AFTER Happily Ever After

“And they all lived happily ever after.” My dad would close the book cover and lean down to give me goodnight kiss.
“And then what?”

This was a common conversation when I was a teensy-Tiffany. Happily Ever After wasn’t enough – I wasn’t trying to get a stay of execution from bedtime – I wanted to know what happened next.

“Well, Tiffers, they lived happily ever after. So they were, er, happy.”
“But then what happened?”

I wanted to know if Prince Stephan woke up every morning and told Aurora how beautiful she was. Did he get mad when she kept pricking her fingers on spinning wheels and calling out: BAND AID! I need a Band Aid! (In my version of Sleeping Beauty Aurora passes out from seeing the blood – there’s no need for any enchantment on the spindle). Does Prince Charming ever get annoyed that Cinderella allows so many mice in the house? Were there kids: princesses and princelings? I wanted proof of these happy endings – I didn’t want to relinquish characters I loved.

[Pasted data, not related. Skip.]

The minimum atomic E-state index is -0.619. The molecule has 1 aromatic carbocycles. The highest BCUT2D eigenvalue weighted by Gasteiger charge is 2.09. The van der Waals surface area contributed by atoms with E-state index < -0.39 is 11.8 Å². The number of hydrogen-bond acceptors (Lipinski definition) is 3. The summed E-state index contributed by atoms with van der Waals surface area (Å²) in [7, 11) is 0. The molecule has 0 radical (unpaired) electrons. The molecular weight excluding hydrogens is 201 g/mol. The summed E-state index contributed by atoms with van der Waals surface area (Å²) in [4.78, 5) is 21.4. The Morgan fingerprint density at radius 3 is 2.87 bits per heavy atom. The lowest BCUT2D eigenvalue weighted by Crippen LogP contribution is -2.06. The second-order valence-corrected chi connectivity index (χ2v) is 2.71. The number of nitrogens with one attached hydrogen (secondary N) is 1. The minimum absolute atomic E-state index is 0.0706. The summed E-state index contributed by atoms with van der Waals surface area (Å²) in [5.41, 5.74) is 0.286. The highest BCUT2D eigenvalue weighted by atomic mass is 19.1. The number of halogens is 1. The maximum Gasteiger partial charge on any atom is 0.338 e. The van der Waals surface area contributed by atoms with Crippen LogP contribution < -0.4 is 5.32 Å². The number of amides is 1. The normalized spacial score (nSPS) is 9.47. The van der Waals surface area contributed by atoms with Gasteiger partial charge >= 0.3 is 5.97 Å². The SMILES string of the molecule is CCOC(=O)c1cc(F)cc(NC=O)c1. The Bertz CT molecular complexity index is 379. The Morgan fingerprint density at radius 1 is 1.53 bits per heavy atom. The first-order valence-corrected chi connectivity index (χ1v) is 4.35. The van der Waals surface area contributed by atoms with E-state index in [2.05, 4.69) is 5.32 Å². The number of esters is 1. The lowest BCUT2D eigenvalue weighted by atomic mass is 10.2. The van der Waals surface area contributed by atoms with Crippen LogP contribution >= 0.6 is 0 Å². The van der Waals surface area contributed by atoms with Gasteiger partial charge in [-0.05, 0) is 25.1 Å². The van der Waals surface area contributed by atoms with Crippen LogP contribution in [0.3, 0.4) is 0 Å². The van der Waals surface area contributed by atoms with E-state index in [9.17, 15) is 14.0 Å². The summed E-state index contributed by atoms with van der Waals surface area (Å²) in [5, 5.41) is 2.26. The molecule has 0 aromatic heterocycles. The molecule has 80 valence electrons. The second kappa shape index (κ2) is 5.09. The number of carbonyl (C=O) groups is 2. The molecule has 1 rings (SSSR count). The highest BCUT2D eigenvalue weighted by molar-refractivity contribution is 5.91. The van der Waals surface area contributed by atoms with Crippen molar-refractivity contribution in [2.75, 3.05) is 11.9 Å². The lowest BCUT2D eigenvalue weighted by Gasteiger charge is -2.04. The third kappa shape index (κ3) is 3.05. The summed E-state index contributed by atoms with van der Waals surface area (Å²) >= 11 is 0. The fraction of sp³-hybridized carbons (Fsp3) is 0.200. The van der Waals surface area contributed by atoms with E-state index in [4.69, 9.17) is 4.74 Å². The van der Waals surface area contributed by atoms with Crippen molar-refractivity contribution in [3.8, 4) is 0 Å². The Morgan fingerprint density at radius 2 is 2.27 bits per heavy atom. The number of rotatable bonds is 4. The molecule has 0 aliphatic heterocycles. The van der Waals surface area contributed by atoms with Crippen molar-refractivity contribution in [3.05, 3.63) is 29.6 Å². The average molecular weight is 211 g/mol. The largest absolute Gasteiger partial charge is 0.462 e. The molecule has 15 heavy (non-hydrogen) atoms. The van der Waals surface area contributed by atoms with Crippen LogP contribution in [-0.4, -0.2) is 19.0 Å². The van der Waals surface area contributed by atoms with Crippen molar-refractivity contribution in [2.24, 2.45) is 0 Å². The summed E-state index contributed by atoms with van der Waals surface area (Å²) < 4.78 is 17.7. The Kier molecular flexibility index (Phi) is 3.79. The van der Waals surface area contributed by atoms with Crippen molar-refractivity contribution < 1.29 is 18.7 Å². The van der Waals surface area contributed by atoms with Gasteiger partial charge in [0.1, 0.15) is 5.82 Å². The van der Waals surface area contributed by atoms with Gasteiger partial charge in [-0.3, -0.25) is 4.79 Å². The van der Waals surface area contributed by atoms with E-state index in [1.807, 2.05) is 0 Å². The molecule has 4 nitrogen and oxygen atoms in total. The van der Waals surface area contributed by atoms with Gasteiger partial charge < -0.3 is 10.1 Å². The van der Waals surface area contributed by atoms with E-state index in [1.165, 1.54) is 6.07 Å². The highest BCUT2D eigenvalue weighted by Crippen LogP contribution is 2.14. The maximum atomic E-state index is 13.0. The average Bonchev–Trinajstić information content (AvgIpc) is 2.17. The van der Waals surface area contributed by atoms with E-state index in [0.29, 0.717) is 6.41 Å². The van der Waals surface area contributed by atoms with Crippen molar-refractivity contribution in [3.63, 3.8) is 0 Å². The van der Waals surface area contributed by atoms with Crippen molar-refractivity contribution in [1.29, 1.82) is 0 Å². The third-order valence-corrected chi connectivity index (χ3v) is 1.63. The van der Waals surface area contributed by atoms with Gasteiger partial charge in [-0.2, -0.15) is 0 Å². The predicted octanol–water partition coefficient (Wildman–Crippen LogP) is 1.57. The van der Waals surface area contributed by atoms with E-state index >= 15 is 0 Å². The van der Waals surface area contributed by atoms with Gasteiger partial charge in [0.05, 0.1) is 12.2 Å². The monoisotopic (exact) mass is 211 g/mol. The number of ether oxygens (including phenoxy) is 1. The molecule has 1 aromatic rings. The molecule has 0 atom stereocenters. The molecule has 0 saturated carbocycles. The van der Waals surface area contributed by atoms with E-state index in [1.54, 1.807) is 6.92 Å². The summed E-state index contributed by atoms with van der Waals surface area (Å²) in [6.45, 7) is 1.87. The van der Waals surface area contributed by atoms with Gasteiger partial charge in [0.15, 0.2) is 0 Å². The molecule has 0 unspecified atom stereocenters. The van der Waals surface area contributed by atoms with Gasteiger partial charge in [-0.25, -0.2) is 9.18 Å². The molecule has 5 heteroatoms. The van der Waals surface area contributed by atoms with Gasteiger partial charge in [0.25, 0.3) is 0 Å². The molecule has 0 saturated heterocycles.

I always thought I’d be happy to read a whole book full of the happy part of the happily ever after. Who needs the conflict and tension? I’d be thrilled to see the other Prince Charming pick wildflowers for Snow White, or hear Darcy speak sweet, proud, nothings to Lizzie.

Or would I? Jo’s Boys and Little Men aren’t as interesting as Little Women (this could be because I’ve never forgiven rotten Jo for breaking Laurie’s heart). The kiss exchanged by Clary and Jace at the end of City of Glass doesn’t have a tenth of the passion of the forbidden one they share in fairy court in City of Ashes. And Breaking Dawn? Everything I wanted for Edward and Bella happened in the first hundred pages, the next 600+ pages weren’t all happy, but the seemed to go on forever and continue long after the plot had dissolved.

Would I want to hear Darcy complain to Lizzie about drainage and tenants at Pemberley or know the details of Rochester’s lifelong struggles to cope with the loss of a hand and vision in one eye? Not so much.